Greene offers a promising set of tools, and if his 2011 season was any indication of his future plate approach, he could put it all together although he struck out too much. He’s athletic with very good bat speed, and he has some raw power too. At 6’2 and 175 pounds, he could develop that power yet maintain the range to stay at shortstop. He has some fielding mechanics to clean up, but he has the tools to stay at the position long term which is important. His chance to play in the GCL last year could allow him to start 2012 in Lakewood.
U- Harold Garcia, 2B, AA
Garcia is coming off a completely lost season. Just two weeks into the year, he tore his ACL and only played in 12 games. He was off to a solid start with Reading, batting .300 and slugging .480 in the early going. He’ll never hit for big power, but he’s not purely a singles hitter either. His 2012 status probably won’t be in question. He’s only played in two games for his winter league team in Venezuela, but it’s a positive sign that he’s able to get in game action this offseason. He should be ready to go for spring training in a few months.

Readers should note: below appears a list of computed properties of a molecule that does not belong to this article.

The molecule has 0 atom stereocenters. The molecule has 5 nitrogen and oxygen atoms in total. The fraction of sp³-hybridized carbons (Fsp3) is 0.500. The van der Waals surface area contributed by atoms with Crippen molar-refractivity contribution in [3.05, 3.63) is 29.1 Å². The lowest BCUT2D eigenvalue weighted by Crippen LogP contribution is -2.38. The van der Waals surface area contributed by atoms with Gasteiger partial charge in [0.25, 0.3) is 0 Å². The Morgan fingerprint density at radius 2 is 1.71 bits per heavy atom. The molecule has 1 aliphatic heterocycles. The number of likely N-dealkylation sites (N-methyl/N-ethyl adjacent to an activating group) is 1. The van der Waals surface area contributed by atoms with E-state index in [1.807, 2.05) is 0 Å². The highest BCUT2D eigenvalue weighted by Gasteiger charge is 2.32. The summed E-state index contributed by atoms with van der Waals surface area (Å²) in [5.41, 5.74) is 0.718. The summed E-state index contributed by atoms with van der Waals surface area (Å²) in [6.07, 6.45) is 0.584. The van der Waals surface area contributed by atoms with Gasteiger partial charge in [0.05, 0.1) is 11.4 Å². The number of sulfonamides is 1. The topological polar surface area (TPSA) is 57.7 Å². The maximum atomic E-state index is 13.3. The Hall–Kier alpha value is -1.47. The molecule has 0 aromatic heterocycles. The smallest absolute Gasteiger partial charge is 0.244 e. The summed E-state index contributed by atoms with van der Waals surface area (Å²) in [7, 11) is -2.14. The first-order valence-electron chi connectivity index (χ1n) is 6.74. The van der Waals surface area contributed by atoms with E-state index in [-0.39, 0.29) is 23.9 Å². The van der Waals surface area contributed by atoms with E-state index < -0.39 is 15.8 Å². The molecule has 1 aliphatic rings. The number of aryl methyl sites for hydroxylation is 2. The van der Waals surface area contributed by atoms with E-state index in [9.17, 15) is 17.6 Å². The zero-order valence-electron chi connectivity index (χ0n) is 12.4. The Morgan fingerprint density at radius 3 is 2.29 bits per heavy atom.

I put Garcia in the U section because his ceiling is likely that of a utility player. His best defensive position is second base, but he can play third in a pinch. He has pretty good speed and athleticism, and his work ethic will certainly help in his recovery from his torn knee ligament. He’s a switch hitter that can hit to all fields. He hits better left handed, but he’s shown stretches of success batting from the right side. He doesn’t have a particularly patient plate approach, but his ability to put the ball in play would make him a great utility player or fringe starter.
Prospect A-Z will wrap up for good next week with the last five letters of the alphabet. That will include the organization’s best position player prospect, a pitcher taken pretty high in the 2011 draft, a free agent that could add top notch talent to the system, an oft-injured outfielder now suspended and a collection of former Phillies prospects because I couldn’t find anyone for X.